The Department of Agriculture's Agricultural Research Service has announced initial results of research involving prion-deficient cattle.
Animals naturally produce the prion protein, but an abnormal form of prion causes transmissible spongiform encephalopathies in many species. Prion-deficient cattle might be a useful model for research and could provide industrial bovine products free of the protein.
Hematech Inc., a pharmaceutical research company in Sioux Falls, S.D., genetically engineered eight Holstein males in which prion production is disrupted. Dr. Jürgen Richt of the ARS National Animal Disease Center in Ames, Iowa, led an evaluation of the cattle that revealed no apparent developmental abnormalities by 20 months of age.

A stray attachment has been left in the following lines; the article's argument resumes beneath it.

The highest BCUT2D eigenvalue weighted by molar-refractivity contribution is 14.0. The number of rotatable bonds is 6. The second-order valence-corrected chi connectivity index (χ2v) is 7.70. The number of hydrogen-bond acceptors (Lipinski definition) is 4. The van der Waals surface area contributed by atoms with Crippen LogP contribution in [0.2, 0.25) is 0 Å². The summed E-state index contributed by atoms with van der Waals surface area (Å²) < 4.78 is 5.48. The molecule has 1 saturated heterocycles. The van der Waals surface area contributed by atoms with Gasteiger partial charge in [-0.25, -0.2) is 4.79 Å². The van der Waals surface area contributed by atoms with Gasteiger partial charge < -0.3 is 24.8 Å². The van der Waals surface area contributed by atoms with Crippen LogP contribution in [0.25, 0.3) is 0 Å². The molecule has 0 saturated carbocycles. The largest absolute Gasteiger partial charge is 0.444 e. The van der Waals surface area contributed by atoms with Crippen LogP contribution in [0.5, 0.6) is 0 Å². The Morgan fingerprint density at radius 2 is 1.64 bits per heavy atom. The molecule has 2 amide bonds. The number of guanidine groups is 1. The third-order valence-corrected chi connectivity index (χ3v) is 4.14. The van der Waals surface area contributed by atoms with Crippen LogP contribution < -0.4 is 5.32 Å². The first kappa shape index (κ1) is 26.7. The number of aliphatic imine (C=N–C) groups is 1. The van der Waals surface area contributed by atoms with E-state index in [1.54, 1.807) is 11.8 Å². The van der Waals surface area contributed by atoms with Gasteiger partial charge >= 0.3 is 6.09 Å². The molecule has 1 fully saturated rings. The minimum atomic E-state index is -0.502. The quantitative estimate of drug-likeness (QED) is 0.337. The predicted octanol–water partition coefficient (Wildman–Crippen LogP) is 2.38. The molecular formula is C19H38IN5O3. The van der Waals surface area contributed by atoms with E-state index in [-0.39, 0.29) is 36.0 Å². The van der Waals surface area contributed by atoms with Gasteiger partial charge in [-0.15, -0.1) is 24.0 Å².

Scientists at ARS, Hematech, and the University of Texas evaluated the cattle via careful observation, necropsies of two animals, and assessment for abnormal proteins. Further tests will take at least three years to complete.
The evaluation appeared in the January issue of the journal Nature Biotechnology, online at www.nature.com/nbt/.
In early 2006, a group of scientists from Texas A&M University College of Veterinary Medicine and Biomedical Sciences and Howard Hughes Medical Institute reported genetically engineering a prion-deficient goat fetus. Other studies have focused on the disruption of prion production in mice, a species that does not naturally contract prion diseases.